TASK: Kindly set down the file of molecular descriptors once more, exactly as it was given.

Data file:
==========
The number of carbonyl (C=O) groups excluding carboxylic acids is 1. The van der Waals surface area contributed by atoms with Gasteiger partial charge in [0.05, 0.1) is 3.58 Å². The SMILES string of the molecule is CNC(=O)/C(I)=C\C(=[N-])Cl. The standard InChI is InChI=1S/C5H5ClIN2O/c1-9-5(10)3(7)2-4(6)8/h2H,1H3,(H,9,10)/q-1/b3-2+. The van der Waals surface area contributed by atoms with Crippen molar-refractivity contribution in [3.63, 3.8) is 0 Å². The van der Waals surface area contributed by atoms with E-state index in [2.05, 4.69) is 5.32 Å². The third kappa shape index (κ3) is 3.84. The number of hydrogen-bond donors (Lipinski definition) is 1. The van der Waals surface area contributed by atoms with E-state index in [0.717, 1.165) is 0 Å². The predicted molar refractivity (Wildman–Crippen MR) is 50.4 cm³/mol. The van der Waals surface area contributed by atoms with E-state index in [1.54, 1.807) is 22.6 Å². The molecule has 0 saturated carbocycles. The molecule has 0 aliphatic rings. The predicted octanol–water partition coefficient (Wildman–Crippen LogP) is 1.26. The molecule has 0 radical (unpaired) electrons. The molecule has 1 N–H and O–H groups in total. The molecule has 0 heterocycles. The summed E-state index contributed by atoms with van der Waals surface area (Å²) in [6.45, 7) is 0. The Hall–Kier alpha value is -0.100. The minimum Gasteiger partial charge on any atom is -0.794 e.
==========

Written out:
The number of carbonyl (C=O) groups excluding carboxylic acids is 1. The van der Waals surface area contributed by atoms with Gasteiger partial charge in [0.05, 0.1) is 3.58 Å². The SMILES string of the molecule is CNC(=O)/C(I)=C\C(=[N-])Cl. The standard InChI is InChI=1S/C5H5ClIN2O/c1-9-5(10)3(7)2-4(6)8/h2H,1H3,(H,9,10)/q-1/b3-2+. The van der Waals surface area contributed by atoms with Crippen molar-refractivity contribution in [3.63, 3.8) is 0 Å². The van der Waals surface area contributed by atoms with E-state index in [2.05, 4.69) is 5.32 Å². The third kappa shape index (κ3) is 3.84. The number of hydrogen-bond donors (Lipinski definition) is 1. The van der Waals surface area contributed by atoms with E-state index in [0.717, 1.165) is 0 Å². The predicted molar refractivity (Wildman–Crippen MR) is 50.4 cm³/mol. The van der Waals surface area contributed by atoms with E-state index in [1.54, 1.807) is 22.6 Å². The molecule has 0 saturated carbocycles. The molecule has 0 aliphatic rings. The predicted octanol–water partition coefficient (Wildman–Crippen LogP) is 1.26. The molecule has 0 radical (unpaired) electrons. The molecule has 1 N–H and O–H groups in total. The molecule has 0 heterocycles. The summed E-state index contributed by atoms with van der Waals surface area (Å²) in [6.45, 7) is 0. The Hall–Kier alpha value is -0.100. The minimum Gasteiger partial charge on any atom is -0.794 e.